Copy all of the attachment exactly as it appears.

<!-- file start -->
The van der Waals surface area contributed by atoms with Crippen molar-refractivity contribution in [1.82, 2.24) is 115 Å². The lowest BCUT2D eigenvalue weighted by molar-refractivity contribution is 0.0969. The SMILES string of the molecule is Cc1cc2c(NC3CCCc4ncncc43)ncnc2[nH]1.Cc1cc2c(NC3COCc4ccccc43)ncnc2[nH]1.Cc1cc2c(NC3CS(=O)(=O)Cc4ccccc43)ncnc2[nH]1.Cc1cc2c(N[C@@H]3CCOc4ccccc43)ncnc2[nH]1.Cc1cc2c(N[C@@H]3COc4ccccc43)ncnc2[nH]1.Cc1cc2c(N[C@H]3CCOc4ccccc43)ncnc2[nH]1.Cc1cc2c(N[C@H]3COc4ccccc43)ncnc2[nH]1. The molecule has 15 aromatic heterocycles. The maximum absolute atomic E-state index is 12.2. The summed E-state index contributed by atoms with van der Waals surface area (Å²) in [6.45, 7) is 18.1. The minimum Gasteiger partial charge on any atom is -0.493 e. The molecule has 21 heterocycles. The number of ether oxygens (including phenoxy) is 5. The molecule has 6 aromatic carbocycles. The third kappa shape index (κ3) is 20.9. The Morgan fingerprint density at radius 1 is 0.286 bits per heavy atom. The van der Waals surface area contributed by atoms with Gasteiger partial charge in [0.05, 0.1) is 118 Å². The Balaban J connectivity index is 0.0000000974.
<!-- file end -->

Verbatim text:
The van der Waals surface area contributed by atoms with Crippen molar-refractivity contribution in [1.82, 2.24) is 115 Å². The lowest BCUT2D eigenvalue weighted by molar-refractivity contribution is 0.0969. The SMILES string of the molecule is Cc1cc2c(NC3CCCc4ncncc43)ncnc2[nH]1.Cc1cc2c(NC3COCc4ccccc43)ncnc2[nH]1.Cc1cc2c(NC3CS(=O)(=O)Cc4ccccc43)ncnc2[nH]1.Cc1cc2c(N[C@@H]3CCOc4ccccc43)ncnc2[nH]1.Cc1cc2c(N[C@@H]3COc4ccccc43)ncnc2[nH]1.Cc1cc2c(N[C@H]3CCOc4ccccc43)ncnc2[nH]1.Cc1cc2c(N[C@H]3COc4ccccc43)ncnc2[nH]1. The molecule has 15 aromatic heterocycles. The maximum absolute atomic E-state index is 12.2. The summed E-state index contributed by atoms with van der Waals surface area (Å²) in [6.45, 7) is 18.1. The minimum Gasteiger partial charge on any atom is -0.493 e. The molecule has 21 heterocycles. The number of ether oxygens (including phenoxy) is 5. The molecule has 6 aromatic carbocycles. The third kappa shape index (κ3) is 20.9. The Morgan fingerprint density at radius 1 is 0.286 bits per heavy atom. The van der Waals surface area contributed by atoms with Gasteiger partial charge in [0.05, 0.1) is 118 Å². The Balaban J connectivity index is 0.0000000974.